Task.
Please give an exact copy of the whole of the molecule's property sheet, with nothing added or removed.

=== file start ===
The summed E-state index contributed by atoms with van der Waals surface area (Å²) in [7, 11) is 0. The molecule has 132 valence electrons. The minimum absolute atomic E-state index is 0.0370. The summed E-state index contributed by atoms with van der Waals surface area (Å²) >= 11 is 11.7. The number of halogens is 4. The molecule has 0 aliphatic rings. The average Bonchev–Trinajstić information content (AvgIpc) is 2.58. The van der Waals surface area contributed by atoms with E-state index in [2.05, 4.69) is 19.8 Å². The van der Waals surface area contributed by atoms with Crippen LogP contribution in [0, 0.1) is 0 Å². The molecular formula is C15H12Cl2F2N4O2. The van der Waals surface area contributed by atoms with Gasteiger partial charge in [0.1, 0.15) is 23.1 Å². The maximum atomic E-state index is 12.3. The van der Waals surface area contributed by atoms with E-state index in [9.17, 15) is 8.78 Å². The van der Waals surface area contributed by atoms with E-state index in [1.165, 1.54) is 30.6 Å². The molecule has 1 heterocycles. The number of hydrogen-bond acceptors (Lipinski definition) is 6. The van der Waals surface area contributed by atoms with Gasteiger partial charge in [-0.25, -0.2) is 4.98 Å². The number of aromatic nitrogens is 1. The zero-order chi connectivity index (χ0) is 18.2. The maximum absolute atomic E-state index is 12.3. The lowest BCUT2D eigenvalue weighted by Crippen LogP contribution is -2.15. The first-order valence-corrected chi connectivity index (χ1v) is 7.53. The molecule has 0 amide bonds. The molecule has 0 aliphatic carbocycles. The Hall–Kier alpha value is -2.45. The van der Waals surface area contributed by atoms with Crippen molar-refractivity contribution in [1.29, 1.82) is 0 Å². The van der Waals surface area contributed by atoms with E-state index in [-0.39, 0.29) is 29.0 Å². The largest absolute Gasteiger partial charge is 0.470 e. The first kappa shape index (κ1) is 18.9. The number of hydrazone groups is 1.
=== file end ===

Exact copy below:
The summed E-state index contributed by atoms with van der Waals surface area (Å²) in [7, 11) is 0. The molecule has 132 valence electrons. The minimum absolute atomic E-state index is 0.0370. The summed E-state index contributed by atoms with van der Waals surface area (Å²) >= 11 is 11.7. The number of halogens is 4. The molecule has 0 aliphatic rings. The average Bonchev–Trinajstić information content (AvgIpc) is 2.58. The van der Waals surface area contributed by atoms with E-state index in [2.05, 4.69) is 19.8 Å². The van der Waals surface area contributed by atoms with Crippen LogP contribution in [0, 0.1) is 0 Å². The molecular formula is C15H12Cl2F2N4O2. The van der Waals surface area contributed by atoms with Gasteiger partial charge in [0.1, 0.15) is 23.1 Å². The maximum atomic E-state index is 12.3. The van der Waals surface area contributed by atoms with E-state index in [9.17, 15) is 8.78 Å². The van der Waals surface area contributed by atoms with E-state index in [1.165, 1.54) is 30.6 Å². The molecule has 1 heterocycles. The number of hydrogen-bond acceptors (Lipinski definition) is 6. The van der Waals surface area contributed by atoms with Gasteiger partial charge in [-0.25, -0.2) is 4.98 Å². The number of aromatic nitrogens is 1. The zero-order chi connectivity index (χ0) is 18.2. The maximum absolute atomic E-state index is 12.3. The lowest BCUT2D eigenvalue weighted by Crippen LogP contribution is -2.15. The first-order valence-corrected chi connectivity index (χ1v) is 7.53. The molecule has 0 amide bonds. The molecule has 0 aliphatic carbocycles. The Hall–Kier alpha value is -2.45. The van der Waals surface area contributed by atoms with Crippen molar-refractivity contribution in [1.29, 1.82) is 0 Å². The van der Waals surface area contributed by atoms with E-state index in [-0.39, 0.29) is 29.0 Å². The largest absolute Gasteiger partial charge is 0.470 e. The first kappa shape index (κ1) is 18.9. The number of hydrazone groups is 1.